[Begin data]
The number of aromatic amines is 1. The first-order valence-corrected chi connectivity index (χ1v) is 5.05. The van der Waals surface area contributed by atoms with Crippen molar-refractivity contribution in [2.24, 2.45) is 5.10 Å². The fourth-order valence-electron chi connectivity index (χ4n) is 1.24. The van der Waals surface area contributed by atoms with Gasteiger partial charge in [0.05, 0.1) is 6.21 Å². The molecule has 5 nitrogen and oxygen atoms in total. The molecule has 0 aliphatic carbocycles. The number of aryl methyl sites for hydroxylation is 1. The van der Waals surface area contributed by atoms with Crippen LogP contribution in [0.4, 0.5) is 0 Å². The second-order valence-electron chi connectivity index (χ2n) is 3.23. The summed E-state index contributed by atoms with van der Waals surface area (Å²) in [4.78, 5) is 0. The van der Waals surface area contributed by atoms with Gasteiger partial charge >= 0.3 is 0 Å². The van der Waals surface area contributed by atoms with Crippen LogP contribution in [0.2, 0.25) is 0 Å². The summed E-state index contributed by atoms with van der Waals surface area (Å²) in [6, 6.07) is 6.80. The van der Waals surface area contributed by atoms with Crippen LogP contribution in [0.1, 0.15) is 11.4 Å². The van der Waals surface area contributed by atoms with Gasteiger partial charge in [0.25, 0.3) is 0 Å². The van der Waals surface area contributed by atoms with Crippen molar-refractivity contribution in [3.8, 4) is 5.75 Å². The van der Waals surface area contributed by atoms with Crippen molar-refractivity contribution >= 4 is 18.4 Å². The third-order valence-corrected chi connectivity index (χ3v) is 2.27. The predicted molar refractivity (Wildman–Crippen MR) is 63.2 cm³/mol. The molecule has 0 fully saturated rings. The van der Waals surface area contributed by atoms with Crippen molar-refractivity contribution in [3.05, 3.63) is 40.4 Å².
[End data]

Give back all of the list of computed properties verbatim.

The number of aromatic amines is 1. The first-order valence-corrected chi connectivity index (χ1v) is 5.05. The van der Waals surface area contributed by atoms with Crippen molar-refractivity contribution in [2.24, 2.45) is 5.10 Å². The fourth-order valence-electron chi connectivity index (χ4n) is 1.24. The van der Waals surface area contributed by atoms with Gasteiger partial charge in [0.05, 0.1) is 6.21 Å². The molecule has 5 nitrogen and oxygen atoms in total. The molecule has 0 aliphatic carbocycles. The number of aryl methyl sites for hydroxylation is 1. The van der Waals surface area contributed by atoms with Crippen LogP contribution in [0.4, 0.5) is 0 Å². The second-order valence-electron chi connectivity index (χ2n) is 3.23. The summed E-state index contributed by atoms with van der Waals surface area (Å²) in [4.78, 5) is 0. The van der Waals surface area contributed by atoms with Gasteiger partial charge >= 0.3 is 0 Å². The van der Waals surface area contributed by atoms with Crippen LogP contribution in [0.2, 0.25) is 0 Å². The summed E-state index contributed by atoms with van der Waals surface area (Å²) in [6, 6.07) is 6.80. The van der Waals surface area contributed by atoms with Crippen LogP contribution in [0.1, 0.15) is 11.4 Å². The van der Waals surface area contributed by atoms with Gasteiger partial charge in [0.25, 0.3) is 0 Å². The van der Waals surface area contributed by atoms with Crippen molar-refractivity contribution in [3.8, 4) is 5.75 Å². The van der Waals surface area contributed by atoms with Crippen molar-refractivity contribution >= 4 is 18.4 Å². The third-order valence-corrected chi connectivity index (χ3v) is 2.27. The predicted molar refractivity (Wildman–Crippen MR) is 63.2 cm³/mol. The molecule has 0 fully saturated rings. The van der Waals surface area contributed by atoms with Crippen molar-refractivity contribution in [3.05, 3.63) is 40.4 Å².